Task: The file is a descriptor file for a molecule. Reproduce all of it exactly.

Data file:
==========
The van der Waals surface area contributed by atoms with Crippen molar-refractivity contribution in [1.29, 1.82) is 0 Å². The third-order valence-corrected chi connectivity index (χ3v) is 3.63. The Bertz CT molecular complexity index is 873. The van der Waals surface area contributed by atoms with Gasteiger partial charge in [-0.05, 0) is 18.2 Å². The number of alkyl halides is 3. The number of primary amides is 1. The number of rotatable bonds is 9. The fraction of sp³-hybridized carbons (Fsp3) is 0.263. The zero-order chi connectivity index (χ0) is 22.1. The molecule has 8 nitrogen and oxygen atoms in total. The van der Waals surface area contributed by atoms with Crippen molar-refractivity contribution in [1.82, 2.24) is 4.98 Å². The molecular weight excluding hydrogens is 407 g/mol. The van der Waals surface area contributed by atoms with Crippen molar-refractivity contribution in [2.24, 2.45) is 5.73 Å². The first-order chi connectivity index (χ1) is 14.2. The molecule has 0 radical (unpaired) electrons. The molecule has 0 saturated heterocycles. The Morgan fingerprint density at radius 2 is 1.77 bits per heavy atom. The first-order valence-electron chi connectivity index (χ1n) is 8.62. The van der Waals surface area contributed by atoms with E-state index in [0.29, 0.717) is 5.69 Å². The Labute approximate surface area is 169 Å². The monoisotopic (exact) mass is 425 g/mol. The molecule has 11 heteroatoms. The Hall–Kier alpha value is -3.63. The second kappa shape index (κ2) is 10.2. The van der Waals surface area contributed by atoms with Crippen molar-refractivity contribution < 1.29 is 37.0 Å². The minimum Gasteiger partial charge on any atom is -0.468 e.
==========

The van der Waals surface area contributed by atoms with Crippen molar-refractivity contribution in [1.29, 1.82) is 0 Å². The third-order valence-corrected chi connectivity index (χ3v) is 3.63. The Bertz CT molecular complexity index is 873. The van der Waals surface area contributed by atoms with Gasteiger partial charge in [-0.05, 0) is 18.2 Å². The number of alkyl halides is 3. The number of primary amides is 1. The number of rotatable bonds is 9. The fraction of sp³-hybridized carbons (Fsp3) is 0.263. The zero-order chi connectivity index (χ0) is 22.1. The molecule has 8 nitrogen and oxygen atoms in total. The van der Waals surface area contributed by atoms with Crippen molar-refractivity contribution in [1.82, 2.24) is 4.98 Å². The molecular weight excluding hydrogens is 407 g/mol. The van der Waals surface area contributed by atoms with Crippen molar-refractivity contribution in [2.24, 2.45) is 5.73 Å². The first-order chi connectivity index (χ1) is 14.2. The molecule has 0 radical (unpaired) electrons. The molecule has 0 saturated heterocycles. The Morgan fingerprint density at radius 2 is 1.77 bits per heavy atom. The first-order valence-electron chi connectivity index (χ1n) is 8.62. The van der Waals surface area contributed by atoms with E-state index in [0.29, 0.717) is 5.69 Å². The Labute approximate surface area is 169 Å². The monoisotopic (exact) mass is 425 g/mol. The molecule has 11 heteroatoms. The Hall–Kier alpha value is -3.63. The second kappa shape index (κ2) is 10.2. The van der Waals surface area contributed by atoms with Crippen molar-refractivity contribution < 1.29 is 37.0 Å². The minimum Gasteiger partial charge on any atom is -0.468 e.